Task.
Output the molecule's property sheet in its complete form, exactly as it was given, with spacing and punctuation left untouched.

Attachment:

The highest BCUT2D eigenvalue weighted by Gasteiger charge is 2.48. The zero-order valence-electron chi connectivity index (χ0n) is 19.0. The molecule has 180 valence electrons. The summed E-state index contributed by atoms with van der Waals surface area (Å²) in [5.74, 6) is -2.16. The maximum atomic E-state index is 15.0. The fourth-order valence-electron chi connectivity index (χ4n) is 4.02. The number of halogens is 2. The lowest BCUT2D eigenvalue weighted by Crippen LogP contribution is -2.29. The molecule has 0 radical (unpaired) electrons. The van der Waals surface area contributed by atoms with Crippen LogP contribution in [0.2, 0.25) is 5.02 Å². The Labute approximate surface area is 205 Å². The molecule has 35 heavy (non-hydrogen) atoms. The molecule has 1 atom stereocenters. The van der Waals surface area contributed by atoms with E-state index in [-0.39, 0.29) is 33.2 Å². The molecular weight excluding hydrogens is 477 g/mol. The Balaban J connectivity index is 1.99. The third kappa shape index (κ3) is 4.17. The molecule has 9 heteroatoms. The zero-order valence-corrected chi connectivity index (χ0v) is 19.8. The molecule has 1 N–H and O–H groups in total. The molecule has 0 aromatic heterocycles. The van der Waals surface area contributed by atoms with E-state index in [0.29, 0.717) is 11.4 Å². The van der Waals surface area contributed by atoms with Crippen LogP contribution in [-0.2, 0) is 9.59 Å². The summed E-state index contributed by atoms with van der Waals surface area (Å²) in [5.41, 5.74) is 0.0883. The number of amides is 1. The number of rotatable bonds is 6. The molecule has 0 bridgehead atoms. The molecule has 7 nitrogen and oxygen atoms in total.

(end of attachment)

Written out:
The highest BCUT2D eigenvalue weighted by Gasteiger charge is 2.48. The zero-order valence-electron chi connectivity index (χ0n) is 19.0. The molecule has 180 valence electrons. The summed E-state index contributed by atoms with van der Waals surface area (Å²) in [5.74, 6) is -2.16. The maximum atomic E-state index is 15.0. The fourth-order valence-electron chi connectivity index (χ4n) is 4.02. The number of halogens is 2. The lowest BCUT2D eigenvalue weighted by Crippen LogP contribution is -2.29. The molecule has 0 radical (unpaired) electrons. The van der Waals surface area contributed by atoms with Crippen LogP contribution in [0.2, 0.25) is 5.02 Å². The Labute approximate surface area is 205 Å². The molecule has 35 heavy (non-hydrogen) atoms. The molecule has 1 atom stereocenters. The van der Waals surface area contributed by atoms with E-state index in [-0.39, 0.29) is 33.2 Å². The molecular weight excluding hydrogens is 477 g/mol. The Balaban J connectivity index is 1.99. The third kappa shape index (κ3) is 4.17. The molecule has 9 heteroatoms. The zero-order valence-corrected chi connectivity index (χ0v) is 19.8. The molecule has 1 N–H and O–H groups in total. The molecule has 0 aromatic heterocycles. The van der Waals surface area contributed by atoms with E-state index in [0.29, 0.717) is 11.4 Å². The van der Waals surface area contributed by atoms with Crippen LogP contribution in [-0.2, 0) is 9.59 Å². The summed E-state index contributed by atoms with van der Waals surface area (Å²) in [5.41, 5.74) is 0.0883. The number of amides is 1. The number of rotatable bonds is 6. The molecule has 0 bridgehead atoms. The molecule has 7 nitrogen and oxygen atoms in total.